With her contract with MGM expired, she invested heavily in producing her own movies the noir "The Strange Woman" of 1946, which was a moderate success.
But "Dishonored Lady"one year later was savaged by censorship and tanked at the box office.
This did not help Heddy's finances as she was known for reckless shopping sprees.
The 1940s though closed with Heddy's biggest success to date, the biblical epic "Samson and Delilah" directed by Cecil B. De Mille and starring Victor Mature as the male lead.
Commenting on mature's pictorials, Groucho Marx famously quipped "First picture I've seen in which the male lead has bigger than the female."
As much as we love Groucho Marx and his humor, we expect that Lamar wished to be remembered for something more than a figure.
But such was the life of a Hollywood star and one on the decline too.
At the age of 35, movie offers started to dry up.
After working with De Millee, Heddy only appeared in six more films, the last being "The Female Animal " in 1958.
Heddy's declining years were accompanied by trouble and heartache at home.
Throughout the 1950s and 1960s, Heddy got married and then divorced three more times.
The wild spending, the box office bombs and the divorce lawyer bills left the once glamorous star financially ruined.
In 1965, she confessed to a fan "I have no idea where my next meal is coming from and some days I go hungry."
In 1966, she had the chance to return to the screen with the horror "Picture Mummy Dead" but she first failed to show up on set.
And when she did, she collapsed due to exhaustion.
In February, she was fired from the production.
The year 1966 was the start of a series of curious appearances in court .
Earlier that January, she'd been arrested for shoplifting.
However, the judge found her innocent and released her.
In the following years, she appeared in court again and again.
This time, as the plaintiff, first she sued the ghostwriters who had penned her 1966 autobiography "Ecstasy and me" and accused them of inventing scandalous details and lurid stories.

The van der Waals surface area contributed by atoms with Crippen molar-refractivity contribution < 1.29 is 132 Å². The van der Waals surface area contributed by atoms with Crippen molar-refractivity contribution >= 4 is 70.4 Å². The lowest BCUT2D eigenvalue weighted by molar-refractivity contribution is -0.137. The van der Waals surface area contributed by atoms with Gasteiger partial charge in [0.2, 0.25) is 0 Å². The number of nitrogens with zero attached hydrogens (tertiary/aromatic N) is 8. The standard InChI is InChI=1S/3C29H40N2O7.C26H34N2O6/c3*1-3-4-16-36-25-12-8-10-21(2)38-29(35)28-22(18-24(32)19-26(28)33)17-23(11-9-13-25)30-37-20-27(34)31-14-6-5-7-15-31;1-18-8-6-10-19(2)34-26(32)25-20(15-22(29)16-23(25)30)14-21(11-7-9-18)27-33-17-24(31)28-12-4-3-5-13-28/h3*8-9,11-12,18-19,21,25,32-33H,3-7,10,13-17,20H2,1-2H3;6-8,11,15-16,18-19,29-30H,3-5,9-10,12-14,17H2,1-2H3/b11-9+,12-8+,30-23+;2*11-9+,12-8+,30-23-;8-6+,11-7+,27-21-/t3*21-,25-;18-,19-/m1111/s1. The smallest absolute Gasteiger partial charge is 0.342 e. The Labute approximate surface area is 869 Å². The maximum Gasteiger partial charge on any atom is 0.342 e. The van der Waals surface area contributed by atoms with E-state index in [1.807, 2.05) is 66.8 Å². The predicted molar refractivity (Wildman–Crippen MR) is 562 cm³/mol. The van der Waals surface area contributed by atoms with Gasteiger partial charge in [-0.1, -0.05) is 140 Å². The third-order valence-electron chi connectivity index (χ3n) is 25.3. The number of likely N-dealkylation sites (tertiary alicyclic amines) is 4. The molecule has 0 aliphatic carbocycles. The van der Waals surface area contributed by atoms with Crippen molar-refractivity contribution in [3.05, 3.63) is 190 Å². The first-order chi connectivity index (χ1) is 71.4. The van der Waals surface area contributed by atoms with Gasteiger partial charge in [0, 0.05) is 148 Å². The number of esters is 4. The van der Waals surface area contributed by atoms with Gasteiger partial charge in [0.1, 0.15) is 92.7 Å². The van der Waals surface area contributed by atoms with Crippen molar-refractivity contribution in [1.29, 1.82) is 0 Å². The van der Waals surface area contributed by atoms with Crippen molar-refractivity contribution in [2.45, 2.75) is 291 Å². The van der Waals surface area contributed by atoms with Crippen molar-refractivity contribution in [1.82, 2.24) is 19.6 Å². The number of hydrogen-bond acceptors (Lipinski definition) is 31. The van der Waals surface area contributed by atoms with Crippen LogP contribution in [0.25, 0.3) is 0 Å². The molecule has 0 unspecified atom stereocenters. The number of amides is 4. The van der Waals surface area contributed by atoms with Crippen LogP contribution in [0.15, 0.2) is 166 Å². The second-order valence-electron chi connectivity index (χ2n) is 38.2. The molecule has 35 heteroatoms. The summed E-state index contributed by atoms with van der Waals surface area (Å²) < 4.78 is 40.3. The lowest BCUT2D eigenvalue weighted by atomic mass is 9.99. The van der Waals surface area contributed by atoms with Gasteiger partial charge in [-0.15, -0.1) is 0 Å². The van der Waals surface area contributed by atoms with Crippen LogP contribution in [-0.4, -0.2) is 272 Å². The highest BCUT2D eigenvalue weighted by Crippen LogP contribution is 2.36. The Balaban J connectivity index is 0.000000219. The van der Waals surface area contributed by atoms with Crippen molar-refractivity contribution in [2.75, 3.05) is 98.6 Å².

Then in 1974, she dragged to court comedy legend Mel Brooks, guilty of naming a character Hedy Lamarr in her "Blazing Saddles" .
Apparently, Brooks was amused by the attention and agreed to settle out of court.
Next up were the newspapers, San Francisco Chronicle and the National Enquirer.
The chronicle the dead publishing the photo of a two-headed goat called Hedy Lamar while the latter claimed that the once star had become "a pathetic recluse...old and ugly".
By the 1990s, Hedy was living in a small flat in Miami supporting herself with a social security check and a screen actors guild pension.
She was arrested again for shoplifting in 1991 and this time she was sentenced to a year of probation.
In April, 1998, Heddy found the energy to file her final lawsuit against software company Corel Corp.
Her photo had been used without permission on the cover of CoralDRAW.
Hedwig Kiesler better known as Hedy Lamarr, died on the 19th of January 2000 in Casselberry, Flotida.
Up to the end, she kept coming up with new inventions a fluorescent dog collar, a type of new traffic light and even improvements for the concorde.
In her last years, Heddy had become obsessed with plastic surgery.
Some say she was attempting to recreate her long gone beauty. True?
Heddy owed her success and film career to her looks but deep inside she despised them.
In her autobiography, she wrote "My face has been by misfortune...It has attracted all the wrong people into my boudoir and brought me tragedy and heartache for five decades."
"My face is a mask I cannot remove. I must always live with it. I curse it."
Perhaps, that's what she wanted to do through surgery, punish and erase the face that had distracted the world from her true talents.
A gift for innovation, invention and inexhaustible lust for life.
She once said "When I die, I want on my gravestone: 'thank you very much for a colorful life' .
The actual quote in our gravestone represents much better Heady's world view and achievements.
"Films have a certain place in a certain time period. technology is forever."
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